BOSTON — Her high school classes had been so easy and her grades so good, Ruby Corral was confident she would ace her SAT test. Wrong.
"I seriously didn't think the SAT was going to be hard," she says. "I couldn't believe my score." She would have to do better to enter a top school.
She got her chance. Unlike many Hispanic inner-city students who cannot afford costly test-preparation courses, Ruby and 57 others were selected for a special program offered to urban Los Angeles schools by a test-prep company in New York.
Sure enough, by the end of the two-month course, Ruby's SAT score had risen 170 points - enough to help get her admitted to the University of California at Berkeley.
For Ruby and minority inner-city youths like her, state-subsidized preparation programs to remedy low test scores may be the wave of the future - or, depending on who you talk to, a waste of money.
Tuesday's announcement that some categories of Hispanic and Black SAT scores had fallen in the past decade revved the already hot debate over how to best prepare America's least-prepared students for the SAT, used by 90 percent of the nation's colleges in the admissions process.
So important are SATs in college admissions that California's legislature voted last year to deploy test-preparation programs in low-performing schools throughout the state.
Others, however, say that costly effort really doesn't address underlying problems. Officials for the New York-based College Board, which sponsors the SAT, point out that sagging minority SAT scores may be due to demographic shifts and a big jump in numbers of minority students taking the test.
But that's small recompense to Theresa Bustillos, a vice president at the Mexican American Legal Defense and Educational Fund in Los Angeles.
"One message getting through to Latino children is very positive: You have to take the SAT to get into college," says Ms. Bustillos. "But these kids are not getting access to key courses they need to do well on the SAT - higher-level math courses in particular."
She adds that her defense fund is looking to bring this issue to court. And this is "not limited just to access to advanced placement classes," Bustillos says, "but on the whole issue of discrimination limiting access to math for Latinos."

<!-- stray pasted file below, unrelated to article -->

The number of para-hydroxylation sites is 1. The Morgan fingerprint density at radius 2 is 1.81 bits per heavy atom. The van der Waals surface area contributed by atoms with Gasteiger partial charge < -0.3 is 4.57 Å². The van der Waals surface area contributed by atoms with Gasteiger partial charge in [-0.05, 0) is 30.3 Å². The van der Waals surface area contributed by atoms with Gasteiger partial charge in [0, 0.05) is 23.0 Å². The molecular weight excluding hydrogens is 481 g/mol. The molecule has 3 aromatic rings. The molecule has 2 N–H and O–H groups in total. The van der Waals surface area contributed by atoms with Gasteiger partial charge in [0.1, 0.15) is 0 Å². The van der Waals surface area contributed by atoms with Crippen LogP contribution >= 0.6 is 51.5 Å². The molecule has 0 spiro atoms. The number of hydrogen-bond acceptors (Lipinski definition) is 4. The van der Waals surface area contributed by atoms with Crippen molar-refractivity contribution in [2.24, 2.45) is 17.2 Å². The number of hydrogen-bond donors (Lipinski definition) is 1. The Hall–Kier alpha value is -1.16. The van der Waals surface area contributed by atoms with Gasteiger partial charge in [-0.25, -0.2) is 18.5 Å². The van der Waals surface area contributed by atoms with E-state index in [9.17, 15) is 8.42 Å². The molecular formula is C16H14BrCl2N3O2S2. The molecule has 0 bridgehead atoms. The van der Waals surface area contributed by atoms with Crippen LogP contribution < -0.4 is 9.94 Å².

More legal action
Another lawsuit would not be surprising. Litigation over the use of race as a factor in college admissions are already prevalent nationwide. Eight Filipino and Latino students sued the University of California at Berkeley last February, charging discrimination kept them out.
In July, the American Civil Liberties Union filed suit for four Inglewood High School students claiming a lack of advanced-placement (AP) classes in inner-city schools had denied them and thousands of other minorities access to top universities.
Many admissions officers at selective colleges consider top grades in AP courses just as important as strong SAT scores.
Critics of the SAT have long charged that it should not be used in college admissions at all because it is not a neutral measure.
They consider it biased against new immigrants and anyone slightly unfamiliar with English. When added to poor access to honors and AP classes, they see it as the crux of the problem.
"It's not that there's something just wrong with the test or just wrong with the schools - it's both," says Robert Schaeffer, public-education director for Fairtest, a Cambridge, Mass., advocacy group.
"We would like to see admissions officers invest resources to look at applicants comprehensively," he adds. "Too many large public universities are forced by legislation to use rigid formulae or even have test-score cutoffs. That misuse of the SAT erects unfair barriers to access."
One other development could deepen the debate. Educational Testing Services (ETS), which administers the SAT, is considering including a weighted "striver" score to give admissions officers another tool in evaluating students. Using demographic information, ETS would produce, in addition to an actual SAT score, an "expected" score using categories such as parents' education and family income.
ETS officials hope the two scores will give colleges both a race-blind model and one that accounts for race and ethnicity.
But college admissions personnel, at least some at selective schools, say they are already using sophisticated methods for assessing students backgrounds - without using race as a factor.
"Test scores don't drive the boat as hard people think they do," says Julie Browning, dean of undergraduate enrollment at Houston's William Marsh Rice University. "It's not new for us to consider 'overcome' factors, whether you call them strivers or not. We take the socioeconomic factors into account."
Others doubt colleges will use the new SAT mechanism for fear of being sued. Besides, they argue, changing test methods or promoting expensive test preparation misses the point: the need to fix schools to produce better students in the first place.
"We need to expect the same from all students," says Abigail Thernstrom, a fellow at the Manhattan Institute. "We need to tell them, you may have to work a little harder, maybe a lot harder."
Still, others see room for test preparation. Trent Anderson from Kaplan Educational Centers, says his company's services benefit kids - and cites statistics to prove it.
It was one of Kaplan's 160 centers that helped Ruby Corral boost her score.
But critics like Dr. Thernstrom say test preparation isn't enough.
"Good schools, good teachers, high standards, and accountability are the solution," she says. "There is no other solution."
(c) Copyright 1999. The Christian Science Publishing Society